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The Influence of School Educators’ Teaching Competence and Adversity Quotient to the Students’ Learning Engagement among Mawab District Secondary Schools

  • Monleon, Zekiah A.
  • Bogabil, Marco Antonio M.
  • Carumayan, Angeline, C.
  • Francisco, Marjorie A.
  • Garsuta, Francis Daniel H.
  • Gonzalez, Marco II C.
  • Llanos, Katherine Julianne O.
  • Palma, Romejen Joy R.
  • Patan, Ela Nicah B.
  • Polistico, Prince C.
  • Toribio, Liana Esza R.
  • Krystal Joy M. Clamares
  • Anna Marie O. Pelandas
  • 2882-2889
  • May 24, 2024
  • Education

The Influence of School Educators’ Teaching Competence and Adversity Quotient to the Students’ Learning Engagement among Mawab District Secondary Schools

Monleon, Zekiah A.1; Bogabil, Marco Antonio M.1; Carumayan, Angeline, C.1; Francisco, Marjorie A.1; Garsuta, Francis Daniel H.1; Gonzalez, Marco II C.1; Llanos, Katherine Julianne O.1; Palma, Romejen Joy R.1; Patan, Ela Nicah B.1; Polistico, Prince C.1; Toribio, Liana Esza R.1; Krystal Joy M. Clamares, PhD2; Anna Marie O. Pelandas, MAEd2

1Department of Education, Senior High School Students, Philippines

2Department of Education, Senior High School Teachers, Division of Davao de Oro, Philippines

DOI: https://dx.doi.org/10.47772/IJRISS.2024.804270

Received: 26 April 2024; Accepted: 08 May 2024; Published: 24 May 2024

ABSTRACT

This study dealt with the influence of school educators’ teaching competence and adversity quotient to the students’ learning engagement among Mawab District Secondary Schools. The primary goal of this study was to determine the level of school educators’ teaching competence, adversity quotient, and students’ learning engagement in terms of their respective indicators and what domains of teaching competence and adversity quotient substantially influenced students’ learning engagement. Also, this study utilized a quantitative-correlational design with 123 respondents among Mawab District Secondary Schools. The average weighted mean, Pearson’s r, and multiple regression analysis were the statistical tools used in this study. Along with this, the results showed a very high level of school educators’ teaching competence in terms of content knowledge and pedagogy, learning environment, diversity of learners, curriculum and planning, and personal growth and professional development. On the other hand, the results also showed a very high level of school educators’ adversity quotient in terms of control, ownership, reach, and endurance. Likewise, the results showed a very high level of students’ learning engagement regarding behavioral engagement, emotional engagement, and cognitive engagement. In addition, there was a low correlation and a significant relationship between school educators’ teaching competence and students’ learning engagement. Furthermore, there was a moderate correlation and a significant relationship between school educators’ adversity quotient and students’ learning engagement. Hence, this led to the rejection of the null hypothesis. Learning environment, diversity of learners, and curriculum and planning as domains of teaching competence had a significant influence to students’ learning engagement. On the other hand, content knowledge and pedagogy, as well as curriculum and planning as domains of teaching competence, had no influence to students’ learning engagement. Additionally, control, ownership, and reach had a significant influence to students’ learning engagement. While endurance, as a domain of adversity quotient, did not reject the null hypothesis and had no influence on students’ learning engagement. These results would help the teachers identify their strengths and areas that need improvement, provide professional performance, and bounce back from setbacks, ultimately benefiting the students in their classes.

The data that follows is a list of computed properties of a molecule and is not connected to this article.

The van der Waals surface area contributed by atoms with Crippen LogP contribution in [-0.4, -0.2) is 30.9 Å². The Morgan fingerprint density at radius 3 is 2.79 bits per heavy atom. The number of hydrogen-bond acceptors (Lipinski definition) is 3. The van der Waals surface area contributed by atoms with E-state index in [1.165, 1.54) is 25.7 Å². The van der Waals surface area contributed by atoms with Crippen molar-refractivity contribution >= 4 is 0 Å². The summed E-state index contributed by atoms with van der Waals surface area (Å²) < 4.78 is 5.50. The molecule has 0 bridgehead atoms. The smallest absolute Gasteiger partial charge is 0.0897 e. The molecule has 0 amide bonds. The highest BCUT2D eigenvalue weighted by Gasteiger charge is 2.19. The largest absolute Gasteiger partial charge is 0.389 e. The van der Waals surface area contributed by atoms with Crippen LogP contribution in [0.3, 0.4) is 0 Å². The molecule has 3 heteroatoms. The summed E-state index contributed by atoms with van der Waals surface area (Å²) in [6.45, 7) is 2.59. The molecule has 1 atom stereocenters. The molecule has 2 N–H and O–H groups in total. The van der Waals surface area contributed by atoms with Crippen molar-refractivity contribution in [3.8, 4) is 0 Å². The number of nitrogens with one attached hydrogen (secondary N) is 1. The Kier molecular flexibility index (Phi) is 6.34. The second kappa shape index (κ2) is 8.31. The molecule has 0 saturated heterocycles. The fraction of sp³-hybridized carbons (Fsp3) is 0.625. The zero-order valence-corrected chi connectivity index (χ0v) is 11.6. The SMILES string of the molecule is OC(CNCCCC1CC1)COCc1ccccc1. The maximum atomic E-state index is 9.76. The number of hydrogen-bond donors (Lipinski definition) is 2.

Keywords: STEM, Teaching Competence, Adversity Quotient, Students’ Learning Engagement, Philippines

INTRODUCTION

Teachers’ technical expertise, attitudes, values, and knowledge serve as the essential tools to successfully attend to their roles and obligations in school, which are to provide a functional, productive, realistic, and meaningful teaching and learning process daily (Febrero, 2019). Central to this, effective teaching practice is measured as teachers’ capacity to create a classroom culture conducive to learning, to challenge and engage students, and to foster students’ socioemotional skills to be successful learners (Chi, 2023).

However, in the United States of America, student engagement remains a persistent challenge (Holand, 2020). Research at Portland State University has shown that many students struggle to remain actively involved in the learning process, leading to dropout, lower academic achievement, and disinterest in education (Wu et al., 2022). These lacks of engagement are influenced by a variety of factors that are inclined toward their personal learning characteristics, the teacher, and the teaching methodology (Amerstorfer & Freiin, 2021). Therefore, it is crucial for educators to keep students motivated and engaged in learning by assessing their competencies and teaching skills to develop interventions and implement changes when students need them (Promethean, 2023).